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Species Guide
A photo of a Wilson's Plover (Charadrius wilsonia)
Wilson's Plover

Wilson's Plover

Charadrius wilsonia

The Wilson's plover (Anarhynchus wilsonia) is a diminutive yet striking member of the Charadriidae family. It was named in honor of the Scottish-American ornithologist Alexander Wilson by his colleague George Ord in the early 19th century. Exhibiting sexual dimorphism, the breeding male is adorned with a bold black breast band, lores, and forecrown, complemented by a rufous mask. Females and non-breeding males share a similar appearance, though their black markings are replaced by brown or rufous, and non-breeders display a greyer hue on the head and breast band. Juveniles resemble females but often have an incomplete breast band. The species is characterized by dark grey upper parts, a short white wing bar, white tail sides, and a hefty dark bill, unusually large for a plover of its size. Adults boast pink legs, which become more vibrant during the breeding season.

Identification Tips

When identifying Wilson's plovers, look for the following key features: a large, heavy bill; a distinct breast band that varies in color depending on sex and breeding status; and pink legs that intensify in color during breeding. The bird measures approximately 6.3-7.9 inches in length, with a wingspan of around 19 inches, and weighs between 1.9 and 2.5 ounces.


Wilson's plovers are coastal birds, favoring sandy beaches or sandbars for their nesting grounds. They are strictly coastal, rarely venturing far from the shoreline.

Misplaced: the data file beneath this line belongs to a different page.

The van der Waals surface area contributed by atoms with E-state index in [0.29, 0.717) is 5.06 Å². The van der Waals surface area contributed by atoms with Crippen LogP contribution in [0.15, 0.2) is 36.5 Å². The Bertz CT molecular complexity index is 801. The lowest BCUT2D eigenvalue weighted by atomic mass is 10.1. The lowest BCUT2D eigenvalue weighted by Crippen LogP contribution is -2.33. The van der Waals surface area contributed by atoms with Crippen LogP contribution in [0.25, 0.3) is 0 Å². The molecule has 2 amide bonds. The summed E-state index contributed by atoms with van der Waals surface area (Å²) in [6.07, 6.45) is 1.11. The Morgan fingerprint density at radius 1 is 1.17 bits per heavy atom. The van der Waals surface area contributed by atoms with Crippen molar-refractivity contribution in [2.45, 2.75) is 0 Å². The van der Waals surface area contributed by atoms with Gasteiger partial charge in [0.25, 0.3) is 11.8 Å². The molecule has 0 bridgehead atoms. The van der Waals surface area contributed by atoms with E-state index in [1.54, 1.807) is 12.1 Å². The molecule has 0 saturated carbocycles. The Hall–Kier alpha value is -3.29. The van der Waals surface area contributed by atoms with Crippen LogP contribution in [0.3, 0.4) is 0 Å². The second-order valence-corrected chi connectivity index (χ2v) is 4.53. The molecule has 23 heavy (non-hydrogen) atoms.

This species is a partial migrant, with populations found along both the eastern and western coasts of the Americas. In the United States, they are present year-round in Florida but migrate south to Brazil for the winter. Some Mexican populations also migrate to Peru during the colder months. A small resident population exists in Brazil, known as the subspecies crassirostris.


Wilson's plovers forage on beaches, typically hunting by sight and moving at a leisurely pace. They exhibit a preference for crabs but will also consume insects and marine worms.

Song & Calls

The call of the Wilson's plover is a high-pitched, weak whistle, which can be heard along the coastal habitats they frequent.

Diet and Feeding

The diet of Wilson's plovers primarily consists of crabs, although they will opportunistically feed on insects and marine worms as well. They forage by sight, methodically searching the beach for their prey.

Conservation status

The Wilson's plover is currently listed as Least Concern on the IUCN Red List, indicating that, at present, the species does not face any immediate threat of extinction.

Wilson's Plover Sounds

Recorded by: © 
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Wilson's Plovers on Birda


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A photo of a Kentish Plover (Charadrius alexandrinus) , male

Kentish Plover

Charadrius alexandrinus
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